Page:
NEWARK, Calif., June 3, 2013 (GLOBE NEWSWIRE) -- StemCells, Inc. (Nasdaq:STEM) today announced that Health Canada has authorized the Company to expand its Phase I/II clinical trial for chronic spinal cord injury into Canada. The Phase I/II trial, currently underway in Zurich, Switzerland, is designed to evaluate the safety and preliminary efficacy of the Company's proprietary HuCNS-SC® product candidate (purified human neural stem cells) as a treatment for chronic spinal cord injury. With this authorization from Health Canada, the Company is actively working to open one or more trial sites in Canada and begin screening patients.
"This should be very welcome news for spinal cord injury patients in North America," said Stephen Huhn, MD, FACS, FAAP, Vice President and Head of the CNS Program at StemCells, Inc. "One of the patients in our trial is a Canadian and he endured some challenging logistics to get to and from Switzerland. The addition of sites located in North America will significantly ease the burden on Canada- and US-based patients and their families who may wish to participate in our trial.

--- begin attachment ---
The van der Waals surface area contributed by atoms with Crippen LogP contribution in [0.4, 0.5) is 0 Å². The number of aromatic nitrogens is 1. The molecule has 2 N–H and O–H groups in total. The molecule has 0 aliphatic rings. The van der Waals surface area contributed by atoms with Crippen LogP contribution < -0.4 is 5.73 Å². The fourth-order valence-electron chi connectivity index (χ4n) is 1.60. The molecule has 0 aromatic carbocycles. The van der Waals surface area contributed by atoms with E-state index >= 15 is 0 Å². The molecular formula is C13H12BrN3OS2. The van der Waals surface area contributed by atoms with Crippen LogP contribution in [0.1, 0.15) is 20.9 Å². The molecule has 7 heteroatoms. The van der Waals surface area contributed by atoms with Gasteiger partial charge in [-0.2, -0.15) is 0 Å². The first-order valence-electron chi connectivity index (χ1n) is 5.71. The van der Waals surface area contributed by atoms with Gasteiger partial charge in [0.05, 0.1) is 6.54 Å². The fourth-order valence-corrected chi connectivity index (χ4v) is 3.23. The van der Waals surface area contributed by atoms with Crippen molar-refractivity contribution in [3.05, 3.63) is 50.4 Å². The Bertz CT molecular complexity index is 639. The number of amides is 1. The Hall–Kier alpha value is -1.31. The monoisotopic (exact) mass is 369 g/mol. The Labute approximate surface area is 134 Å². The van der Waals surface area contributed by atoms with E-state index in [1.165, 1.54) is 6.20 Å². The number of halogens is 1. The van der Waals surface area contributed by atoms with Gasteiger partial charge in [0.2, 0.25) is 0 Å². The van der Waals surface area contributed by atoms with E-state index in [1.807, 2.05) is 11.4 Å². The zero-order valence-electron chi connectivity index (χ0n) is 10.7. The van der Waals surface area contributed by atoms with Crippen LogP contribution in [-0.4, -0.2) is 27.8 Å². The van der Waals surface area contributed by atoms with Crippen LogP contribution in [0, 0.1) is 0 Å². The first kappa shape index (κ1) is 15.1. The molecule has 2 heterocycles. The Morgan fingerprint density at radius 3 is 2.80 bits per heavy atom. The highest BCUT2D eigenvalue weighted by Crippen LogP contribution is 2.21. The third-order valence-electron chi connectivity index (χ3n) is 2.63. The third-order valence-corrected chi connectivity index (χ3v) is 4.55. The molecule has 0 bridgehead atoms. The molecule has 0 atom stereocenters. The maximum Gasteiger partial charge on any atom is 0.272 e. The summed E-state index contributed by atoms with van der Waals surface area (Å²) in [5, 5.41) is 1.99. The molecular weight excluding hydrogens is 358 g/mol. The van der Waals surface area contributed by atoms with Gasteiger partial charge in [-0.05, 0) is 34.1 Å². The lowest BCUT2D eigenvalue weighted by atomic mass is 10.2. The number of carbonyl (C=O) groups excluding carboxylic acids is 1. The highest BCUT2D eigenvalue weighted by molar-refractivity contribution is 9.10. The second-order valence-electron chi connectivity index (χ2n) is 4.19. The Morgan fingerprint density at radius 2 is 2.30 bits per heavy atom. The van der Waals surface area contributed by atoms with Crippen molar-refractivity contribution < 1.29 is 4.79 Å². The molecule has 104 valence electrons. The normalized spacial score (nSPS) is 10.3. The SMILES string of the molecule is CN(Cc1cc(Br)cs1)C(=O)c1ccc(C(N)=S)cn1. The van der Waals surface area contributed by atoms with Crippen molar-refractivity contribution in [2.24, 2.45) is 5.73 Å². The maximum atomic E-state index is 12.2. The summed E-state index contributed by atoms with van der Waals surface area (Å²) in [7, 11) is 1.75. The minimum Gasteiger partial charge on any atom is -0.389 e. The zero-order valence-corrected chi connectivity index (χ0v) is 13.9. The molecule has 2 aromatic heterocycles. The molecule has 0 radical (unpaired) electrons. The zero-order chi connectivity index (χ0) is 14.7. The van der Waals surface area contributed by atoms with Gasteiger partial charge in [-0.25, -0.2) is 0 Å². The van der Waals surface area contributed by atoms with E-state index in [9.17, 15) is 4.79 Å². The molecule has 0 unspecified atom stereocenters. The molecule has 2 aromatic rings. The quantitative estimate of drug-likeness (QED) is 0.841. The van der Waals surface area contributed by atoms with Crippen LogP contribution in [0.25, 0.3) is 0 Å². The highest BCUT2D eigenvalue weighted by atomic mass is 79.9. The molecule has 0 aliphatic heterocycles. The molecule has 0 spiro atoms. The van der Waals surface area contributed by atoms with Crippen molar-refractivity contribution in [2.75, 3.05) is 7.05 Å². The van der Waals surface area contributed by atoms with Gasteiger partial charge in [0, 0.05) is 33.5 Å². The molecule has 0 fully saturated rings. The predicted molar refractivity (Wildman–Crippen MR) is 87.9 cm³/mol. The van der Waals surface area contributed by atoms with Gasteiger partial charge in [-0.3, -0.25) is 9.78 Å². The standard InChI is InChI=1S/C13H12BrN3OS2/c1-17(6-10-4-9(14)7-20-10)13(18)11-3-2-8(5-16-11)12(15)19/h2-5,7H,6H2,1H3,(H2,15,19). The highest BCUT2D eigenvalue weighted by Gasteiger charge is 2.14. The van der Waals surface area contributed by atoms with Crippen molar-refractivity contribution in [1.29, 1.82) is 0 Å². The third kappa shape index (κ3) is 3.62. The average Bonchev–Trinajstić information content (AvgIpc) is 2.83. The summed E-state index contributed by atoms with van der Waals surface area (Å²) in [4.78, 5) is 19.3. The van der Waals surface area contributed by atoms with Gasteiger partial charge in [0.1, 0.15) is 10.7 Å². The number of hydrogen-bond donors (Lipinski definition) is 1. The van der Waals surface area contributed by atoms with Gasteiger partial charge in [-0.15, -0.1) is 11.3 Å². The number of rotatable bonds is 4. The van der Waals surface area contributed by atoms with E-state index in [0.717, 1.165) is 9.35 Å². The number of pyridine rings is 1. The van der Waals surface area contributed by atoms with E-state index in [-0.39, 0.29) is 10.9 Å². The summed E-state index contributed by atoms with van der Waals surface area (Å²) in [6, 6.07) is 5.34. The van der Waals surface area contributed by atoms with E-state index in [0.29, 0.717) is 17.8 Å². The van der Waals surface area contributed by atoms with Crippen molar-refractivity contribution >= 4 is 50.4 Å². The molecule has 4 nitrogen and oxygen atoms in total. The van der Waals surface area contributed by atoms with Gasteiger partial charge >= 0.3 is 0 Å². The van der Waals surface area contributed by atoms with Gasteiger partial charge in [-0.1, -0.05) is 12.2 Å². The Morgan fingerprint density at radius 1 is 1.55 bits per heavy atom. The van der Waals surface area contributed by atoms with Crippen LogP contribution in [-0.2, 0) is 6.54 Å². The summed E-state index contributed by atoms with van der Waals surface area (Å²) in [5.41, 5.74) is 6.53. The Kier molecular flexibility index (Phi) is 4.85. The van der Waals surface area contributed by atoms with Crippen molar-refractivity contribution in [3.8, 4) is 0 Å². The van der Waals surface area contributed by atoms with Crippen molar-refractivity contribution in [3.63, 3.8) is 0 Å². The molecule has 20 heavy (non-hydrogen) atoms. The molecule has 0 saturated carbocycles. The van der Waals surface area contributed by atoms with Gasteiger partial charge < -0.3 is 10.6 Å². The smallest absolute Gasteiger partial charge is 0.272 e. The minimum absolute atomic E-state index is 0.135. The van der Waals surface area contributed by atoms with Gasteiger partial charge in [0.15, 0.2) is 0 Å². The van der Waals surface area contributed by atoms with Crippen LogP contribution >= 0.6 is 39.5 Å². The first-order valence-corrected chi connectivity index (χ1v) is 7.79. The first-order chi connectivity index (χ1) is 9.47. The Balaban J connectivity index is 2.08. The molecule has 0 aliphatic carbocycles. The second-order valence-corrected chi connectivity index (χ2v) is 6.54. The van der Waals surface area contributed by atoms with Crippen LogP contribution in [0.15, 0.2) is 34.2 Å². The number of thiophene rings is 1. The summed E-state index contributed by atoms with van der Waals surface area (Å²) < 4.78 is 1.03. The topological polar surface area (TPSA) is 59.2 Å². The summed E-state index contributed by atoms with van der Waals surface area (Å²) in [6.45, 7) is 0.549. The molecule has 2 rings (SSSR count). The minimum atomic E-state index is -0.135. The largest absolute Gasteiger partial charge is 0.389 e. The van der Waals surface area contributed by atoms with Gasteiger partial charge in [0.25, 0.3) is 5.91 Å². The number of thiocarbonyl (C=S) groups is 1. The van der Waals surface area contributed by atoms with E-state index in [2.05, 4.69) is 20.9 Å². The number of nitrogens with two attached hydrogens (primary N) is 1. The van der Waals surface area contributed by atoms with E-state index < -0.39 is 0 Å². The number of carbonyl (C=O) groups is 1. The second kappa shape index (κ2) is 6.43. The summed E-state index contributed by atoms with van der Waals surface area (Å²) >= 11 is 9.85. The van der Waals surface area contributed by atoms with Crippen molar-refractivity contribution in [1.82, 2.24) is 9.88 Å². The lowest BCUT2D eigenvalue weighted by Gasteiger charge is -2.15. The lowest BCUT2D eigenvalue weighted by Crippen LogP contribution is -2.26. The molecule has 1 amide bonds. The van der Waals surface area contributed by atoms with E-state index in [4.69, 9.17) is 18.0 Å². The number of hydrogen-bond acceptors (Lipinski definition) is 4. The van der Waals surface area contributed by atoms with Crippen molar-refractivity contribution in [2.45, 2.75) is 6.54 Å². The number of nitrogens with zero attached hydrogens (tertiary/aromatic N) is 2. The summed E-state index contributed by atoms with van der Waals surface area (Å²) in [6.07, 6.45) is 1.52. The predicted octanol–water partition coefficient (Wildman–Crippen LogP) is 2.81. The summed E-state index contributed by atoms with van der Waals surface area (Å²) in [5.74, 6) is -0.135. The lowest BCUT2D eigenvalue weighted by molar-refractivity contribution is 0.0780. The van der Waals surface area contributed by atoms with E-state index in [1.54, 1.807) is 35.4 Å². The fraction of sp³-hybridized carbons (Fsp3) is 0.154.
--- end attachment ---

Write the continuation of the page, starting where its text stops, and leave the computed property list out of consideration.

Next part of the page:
"In addition, given the excellent safety profile and encouraging results seen to date in the three patients with complete injury, we have amended the clinical protocol to allow continued enrolment of patients with complete injury in addition to patients with the less severe, or incomplete injury. We are confident that the amended protocol combined with the addition of North American trial sites will accelerate enrollment of patients with varying degrees of spinal cord injury."To date, four patients have been enrolled in the Company's Phase I/II trial and transplanted with HuCNS-SC cells. The first three patients had all suffered a complete injury to the thoracic (chest-level) spinal cord, classified as AIS A according to the American Spinal Injury Association Impairment Scale (AIS). In a complete injury, there is no neurological function below the level of injury, and sensory function of all three patients was stable before transplantation of the HuCNS-SC cells. The first three patients completed the trial in December 2012 and data from these patients showed multi-segment gains in sensory function in two patients twelve months post-transplantation of the HuCNS-SC cells. One of these two patients converted from a complete injury classification to an incomplete injury, while the third patient remained stable. Unlike the first three patients, the fourth patient in the study had suffered an incomplete injury, classified as AIS B, because of preserved sensory function below the level of injury.